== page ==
“The total number of residential housing units permitted in 2018 was roughly the same as the number permitted in 1994, when the country’s population was 20 percent less than it is today.”
Essentially, the dip in home building coupled with the steadily increasing U.S. population means there is now a selling opportunity for homeowners willing to list their current houses.

Bottom Line

If you’re considering selling your home to move up, now is a great time to get a positive return on your investment in a market with high demand. Let’s get together to determine the specific options available for you and your family.

Why All the Chicken Littles Should Calm Down

Why All the Chicken Littles Should Calm Down | Simplifying The Market The U.S. Census Bureau recently released their 2019 Q2 Homeownership Report. Some began to see the sky falling, believing the report showed Americans may be stepping back from their belief in homeownership. The national homeownership rate (Americans who owned vs. rented their primary residence) increased significantly during the housing boom, reaching its peak of 69.2% in 2004. The Census Bureau reported that the second quarter of 2019 ended with a homeownership rate of 64.1%, which is down from the 64.8% rate for the fourth quarter of 2018. Based on this news, some started to question the consumer’s belief in the idea of homeownership as a major part of the American Dream.

Everyone Calm Down…

It is true the homeownership rate did fall. However, if you look at the national rate over the last 35 years (1984-2019), you can see that the current homeownership rate has returned to historical norms. The 64.1% rate is equivalent to the rates in 1984 and 1994.Why All the Chicken Littles Should Calm Down | Simplifying The Market

What Will the Future Bring?

Part of the reason the homeownership rate slipped is a lack of inventory available for purchase for first-time home buyers. The demand is there, but currently, the supply is not. It seems, however, that is about to change. In a recent report, Ivy Zelman explained that builders have finally started to increase the number of homes they’re constructing at the lower-end price points:
“Robust growth in the entry-level price point of late should translate to a reacceleration in homeownership rates moving forward.”

Bottom Line

Today, the homeownership rate sits at historic norms. In all probability, it will increase as more inventory becomes available. There is no reason for concern.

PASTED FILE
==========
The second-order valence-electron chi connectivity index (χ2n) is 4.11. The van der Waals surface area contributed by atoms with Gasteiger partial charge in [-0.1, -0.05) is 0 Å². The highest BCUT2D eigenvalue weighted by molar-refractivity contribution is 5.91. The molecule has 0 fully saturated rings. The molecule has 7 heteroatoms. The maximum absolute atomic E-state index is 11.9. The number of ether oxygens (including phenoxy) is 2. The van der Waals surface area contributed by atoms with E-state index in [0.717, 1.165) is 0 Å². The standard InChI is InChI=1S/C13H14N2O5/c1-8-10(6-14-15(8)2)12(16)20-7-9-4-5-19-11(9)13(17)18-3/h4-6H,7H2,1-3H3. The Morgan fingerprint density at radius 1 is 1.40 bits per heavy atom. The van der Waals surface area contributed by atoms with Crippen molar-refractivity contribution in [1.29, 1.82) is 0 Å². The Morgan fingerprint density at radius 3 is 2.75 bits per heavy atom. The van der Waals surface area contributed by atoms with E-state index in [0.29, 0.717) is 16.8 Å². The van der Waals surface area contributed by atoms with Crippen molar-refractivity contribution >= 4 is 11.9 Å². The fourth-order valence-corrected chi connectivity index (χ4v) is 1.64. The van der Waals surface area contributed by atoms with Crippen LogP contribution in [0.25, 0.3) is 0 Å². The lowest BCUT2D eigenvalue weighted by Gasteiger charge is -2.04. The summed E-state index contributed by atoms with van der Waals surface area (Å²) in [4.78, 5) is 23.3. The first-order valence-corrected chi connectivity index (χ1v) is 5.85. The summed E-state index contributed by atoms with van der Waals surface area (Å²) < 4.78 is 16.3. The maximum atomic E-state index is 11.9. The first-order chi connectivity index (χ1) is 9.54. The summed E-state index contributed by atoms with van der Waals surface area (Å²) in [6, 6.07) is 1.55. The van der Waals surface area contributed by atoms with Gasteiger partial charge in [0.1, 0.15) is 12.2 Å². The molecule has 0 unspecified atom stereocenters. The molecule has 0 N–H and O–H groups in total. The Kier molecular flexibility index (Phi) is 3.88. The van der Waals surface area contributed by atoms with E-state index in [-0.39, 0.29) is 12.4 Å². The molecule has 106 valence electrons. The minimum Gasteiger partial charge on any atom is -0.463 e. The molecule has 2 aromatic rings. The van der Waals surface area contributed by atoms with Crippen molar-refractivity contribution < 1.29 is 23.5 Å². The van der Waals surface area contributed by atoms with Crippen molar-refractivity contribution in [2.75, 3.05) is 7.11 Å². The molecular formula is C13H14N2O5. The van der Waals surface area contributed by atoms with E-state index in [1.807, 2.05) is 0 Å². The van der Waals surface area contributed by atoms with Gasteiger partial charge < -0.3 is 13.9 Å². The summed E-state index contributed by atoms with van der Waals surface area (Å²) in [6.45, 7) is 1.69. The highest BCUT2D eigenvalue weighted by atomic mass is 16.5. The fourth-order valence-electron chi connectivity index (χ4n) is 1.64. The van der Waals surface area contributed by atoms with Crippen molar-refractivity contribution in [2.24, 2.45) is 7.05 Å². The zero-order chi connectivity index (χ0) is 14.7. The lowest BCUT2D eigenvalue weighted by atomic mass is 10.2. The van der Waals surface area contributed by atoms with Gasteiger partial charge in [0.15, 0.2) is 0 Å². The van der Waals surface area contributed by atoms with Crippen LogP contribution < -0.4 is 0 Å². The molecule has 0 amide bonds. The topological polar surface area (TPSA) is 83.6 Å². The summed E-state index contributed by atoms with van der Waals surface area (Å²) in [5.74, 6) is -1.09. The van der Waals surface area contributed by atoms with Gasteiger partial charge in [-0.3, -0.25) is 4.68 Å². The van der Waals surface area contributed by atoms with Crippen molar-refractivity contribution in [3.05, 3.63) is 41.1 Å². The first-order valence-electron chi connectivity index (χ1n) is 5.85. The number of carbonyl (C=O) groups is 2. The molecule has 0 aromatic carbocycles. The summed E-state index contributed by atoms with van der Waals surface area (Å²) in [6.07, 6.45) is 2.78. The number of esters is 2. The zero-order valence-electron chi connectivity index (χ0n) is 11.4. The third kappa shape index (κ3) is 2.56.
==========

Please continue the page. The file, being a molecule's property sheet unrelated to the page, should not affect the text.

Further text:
Why is Housing Inventory Up With Sales Down?

Why Has Housing Supply Increased as Sales Have Slowed Down? | Simplifying The Market According to the latest Existing Home Sales Report from the National Association of Realtors (NAR), the inventory of homes for sale this year compared to last year has increased for the last four months, all while sales of existing homes have slowed compared to last year’s numbers. For over three years leading up to this point, the exact opposite was true; Inventory dropped as sales soared. NAR’s Chief Economist Lawrence Yun shed some light on what could be contributing to this shift,
“This is the lowest existing home sales level since November 2015. A decade’s high mortgage rates are preventing consumers from making quick decisions on home purchases. All the while, affordable home listings remain low, continuing to spur underperforming sales activity across the country.”

Let’s take a deeper look:

Interest Rates

Since January, 30-year fixed mortgage interest rates have increased nearly a full percentage point (from 3.95% to 4.9%). Fannie Mae, Freddie Mac, the National Association of Realtors, and the Mortgage Bankers Association are all in agreement that rates will continue to increase to about 5.2% over the next 12 months.
“The rise in [mortgage] rates paired with this very strong price appreciation absolutely is slowing housing,” said Fannie Mae’s Chief Economist Doug Duncan.
Even though rates are higher than they’ve been in a decade, they still remain below the average for the 1970s, 80s, 90s, and 2000s!

Mismatch of Inventory

Elizabeth Mendenhall, President of NAR, said it best, “Despite small month over month increases, the share of first-time buyers in the market continues to underwhelm because there are simply not enough listings in their price range.” Prices of starter and trade-up homes have appreciated faster than their higher-priced counterparts. Over the last 5 years, the lowest-priced homes have appreciated by 47% while the highest-priced homes have appreciated by only 24%. According to the Institute of Luxury Home Market’s Luxury Market Report, the $1M-and-up price range is now experiencing a buyer’s market. This means that supply (inventory) has finally caught up with demand and buyers are in the driver’s seat when it comes to negotiations. Additionally, many listings in this price range have experienced price cuts in order to entice buyers to put in offers.

Natural Disasters

Although not fully to blame for the national shortage in sales and inventory, natural disasters like Hurricane Florence, Hurricane Michael, and the wildfires on the West Coast have certainly had an impact.

Bottom Line

Additional inventory coming to market could help normalize the housing market and allow incomes to catch up to home prices. For more information about sales and inventory in your area, let’s get together so we can help you make the best decision for you and your family.  Call or text me today! P.S. See a list of Nassau County and Suffolk County towns as inventory has changed from December 2017 to December 2018, Not every town has seen an increase - Click here.